Charges were dismissed against former Arthur Andersen partner Daniel F. Stulac in a legal battle lasting three-and-a-half years over the defunct Big Five firm's audits of Peregrine Systems.

A jury had deadlocked in the second trial of Stulac, 43, and former Peregrine revenue-accounting manager Patrick Towle, 39, last month after six weeks of hearings (see Peregrine Auditor's Jury Deadlocks). Last August, following a three-month trial, the original jury deadlocked with eight votes favoring acquittal on all counts. Stulac was indicted in October 2004 and faced a maximum of 30 years in prison if convicted. Charges against Towle have also been dismissed.

Peregrine, a software company, filed for bankruptcy in 2002 after announcing it was conducting an internal investigation of possible misstatements in previous financial reports, which resulted in the resignations of its CEO and CFO. They have since pleaded guilty, along with 10 other defendants.

Stulac's attorney, Michael Attanasio (pictured), a partner with the law firm Cooley Godward Kronish, said he believes the criminal case is over now that the charges have been dismissed.

"He was exonerated because he is innocent and he should never have been charged in the first place," said Attanasio. "He's so gratified that he's been vindicated after this very difficult ordeal, both professionally and personally."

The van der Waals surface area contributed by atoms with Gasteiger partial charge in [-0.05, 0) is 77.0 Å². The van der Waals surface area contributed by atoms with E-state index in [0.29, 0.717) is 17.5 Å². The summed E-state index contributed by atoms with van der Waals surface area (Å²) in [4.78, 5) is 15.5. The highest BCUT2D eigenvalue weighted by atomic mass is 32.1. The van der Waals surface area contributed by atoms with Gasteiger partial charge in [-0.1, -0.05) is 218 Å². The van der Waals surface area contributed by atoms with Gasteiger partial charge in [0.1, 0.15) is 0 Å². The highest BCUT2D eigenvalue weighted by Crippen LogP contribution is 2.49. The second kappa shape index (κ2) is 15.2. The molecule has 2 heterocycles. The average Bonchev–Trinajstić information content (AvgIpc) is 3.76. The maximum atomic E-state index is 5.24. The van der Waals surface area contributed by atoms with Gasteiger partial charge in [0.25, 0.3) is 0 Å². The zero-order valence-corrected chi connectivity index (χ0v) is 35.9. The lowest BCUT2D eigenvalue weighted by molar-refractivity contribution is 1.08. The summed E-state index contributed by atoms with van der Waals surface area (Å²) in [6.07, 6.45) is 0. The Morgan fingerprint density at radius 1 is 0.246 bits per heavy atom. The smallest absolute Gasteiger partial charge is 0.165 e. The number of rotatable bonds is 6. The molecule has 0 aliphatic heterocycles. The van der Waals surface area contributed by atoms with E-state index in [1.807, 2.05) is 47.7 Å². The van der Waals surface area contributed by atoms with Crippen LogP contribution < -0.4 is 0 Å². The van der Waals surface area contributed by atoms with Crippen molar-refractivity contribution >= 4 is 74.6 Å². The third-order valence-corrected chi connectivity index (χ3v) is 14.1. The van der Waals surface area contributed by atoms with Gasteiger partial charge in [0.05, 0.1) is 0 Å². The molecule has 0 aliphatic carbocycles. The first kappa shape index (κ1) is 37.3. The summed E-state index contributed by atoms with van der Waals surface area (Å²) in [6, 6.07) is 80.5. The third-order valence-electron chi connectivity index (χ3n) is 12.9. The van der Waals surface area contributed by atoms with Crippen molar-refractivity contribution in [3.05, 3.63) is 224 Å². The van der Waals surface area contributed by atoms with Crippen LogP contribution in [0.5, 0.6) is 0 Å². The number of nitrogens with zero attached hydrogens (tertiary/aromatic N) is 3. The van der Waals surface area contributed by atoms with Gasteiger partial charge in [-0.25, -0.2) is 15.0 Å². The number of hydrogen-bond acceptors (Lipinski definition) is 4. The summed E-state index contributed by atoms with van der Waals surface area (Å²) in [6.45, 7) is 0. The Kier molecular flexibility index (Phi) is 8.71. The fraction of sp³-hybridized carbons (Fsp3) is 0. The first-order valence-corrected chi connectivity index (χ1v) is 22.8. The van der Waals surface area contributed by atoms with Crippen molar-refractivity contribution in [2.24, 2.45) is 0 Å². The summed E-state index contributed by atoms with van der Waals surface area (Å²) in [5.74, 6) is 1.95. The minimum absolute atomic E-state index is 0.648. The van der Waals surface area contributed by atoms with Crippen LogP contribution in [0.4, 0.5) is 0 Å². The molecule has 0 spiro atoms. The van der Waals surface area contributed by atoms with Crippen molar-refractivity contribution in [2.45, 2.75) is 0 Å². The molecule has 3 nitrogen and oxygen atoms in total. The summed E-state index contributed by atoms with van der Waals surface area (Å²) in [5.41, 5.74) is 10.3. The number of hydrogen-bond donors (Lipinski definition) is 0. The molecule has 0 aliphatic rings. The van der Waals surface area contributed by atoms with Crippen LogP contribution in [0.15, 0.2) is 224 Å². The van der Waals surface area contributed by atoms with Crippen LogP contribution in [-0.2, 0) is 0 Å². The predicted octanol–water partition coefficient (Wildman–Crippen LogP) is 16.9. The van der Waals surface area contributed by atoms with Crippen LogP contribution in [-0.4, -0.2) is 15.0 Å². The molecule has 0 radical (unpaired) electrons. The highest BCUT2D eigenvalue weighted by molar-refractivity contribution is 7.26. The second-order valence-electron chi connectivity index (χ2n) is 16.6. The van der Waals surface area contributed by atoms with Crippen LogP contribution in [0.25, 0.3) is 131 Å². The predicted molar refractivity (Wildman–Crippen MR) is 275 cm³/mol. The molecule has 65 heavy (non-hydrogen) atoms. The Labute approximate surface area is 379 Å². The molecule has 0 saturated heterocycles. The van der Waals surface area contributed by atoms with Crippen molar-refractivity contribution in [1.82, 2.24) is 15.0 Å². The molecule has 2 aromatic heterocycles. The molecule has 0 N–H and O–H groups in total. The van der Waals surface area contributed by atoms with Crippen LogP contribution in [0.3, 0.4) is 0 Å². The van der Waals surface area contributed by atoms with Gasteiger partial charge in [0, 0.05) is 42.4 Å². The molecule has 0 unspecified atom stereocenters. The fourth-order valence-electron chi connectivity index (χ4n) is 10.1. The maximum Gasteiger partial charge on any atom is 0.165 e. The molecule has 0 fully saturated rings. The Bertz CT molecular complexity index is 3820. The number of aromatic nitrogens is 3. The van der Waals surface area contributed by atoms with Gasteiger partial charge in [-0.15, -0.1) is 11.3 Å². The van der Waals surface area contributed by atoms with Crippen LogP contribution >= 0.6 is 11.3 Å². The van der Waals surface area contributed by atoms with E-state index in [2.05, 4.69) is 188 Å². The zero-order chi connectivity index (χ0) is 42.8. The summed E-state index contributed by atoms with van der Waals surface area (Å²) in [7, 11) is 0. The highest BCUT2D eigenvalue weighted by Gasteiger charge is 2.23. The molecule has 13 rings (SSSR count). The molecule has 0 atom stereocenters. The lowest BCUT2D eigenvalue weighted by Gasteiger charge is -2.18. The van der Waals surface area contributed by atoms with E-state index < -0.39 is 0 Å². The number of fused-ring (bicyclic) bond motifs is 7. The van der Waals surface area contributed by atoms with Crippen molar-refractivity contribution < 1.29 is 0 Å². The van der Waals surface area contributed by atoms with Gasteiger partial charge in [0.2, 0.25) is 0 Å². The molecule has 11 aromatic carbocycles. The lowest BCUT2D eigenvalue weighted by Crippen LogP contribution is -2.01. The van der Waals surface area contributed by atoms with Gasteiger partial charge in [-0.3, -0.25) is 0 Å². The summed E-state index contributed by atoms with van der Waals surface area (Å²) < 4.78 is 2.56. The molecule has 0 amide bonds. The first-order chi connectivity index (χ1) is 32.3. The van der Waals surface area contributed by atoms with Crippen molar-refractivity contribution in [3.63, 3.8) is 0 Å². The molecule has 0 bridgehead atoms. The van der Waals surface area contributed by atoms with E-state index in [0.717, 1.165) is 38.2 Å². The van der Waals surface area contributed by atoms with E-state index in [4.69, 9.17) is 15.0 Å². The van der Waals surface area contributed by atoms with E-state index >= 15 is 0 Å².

Stulac's future plans are uncertain at this point. "This case wreaked havoc on his professional reputation, even though he's been exonerated," said Attanasio. "His future plans now are to get his life back and to proceed professionally and personally to find employment free from the threat of a very lengthy prison sentence."

Attanasio said that during the case, he explained to the jury about the true functions of auditors. "This whole case against Mr. Stulac was based on a fundamental misunderstanding of what auditors actually do or don't do," he said. "The prosecution portrayed Mr. Stulac as though he must have been an all-knowing, all-seeing policeman who must have known that his client was committing fraud when we proved that the client was perpetrating fraud by lying to Mr. Stulac and to Arthur Andersen."

Stulac still faces a civil complaint from the Securities and Exchange Commission that has been stayed pending the criminal trials. "That's something we'll discuss with the SEC at the appropriate time," said Attanasio.

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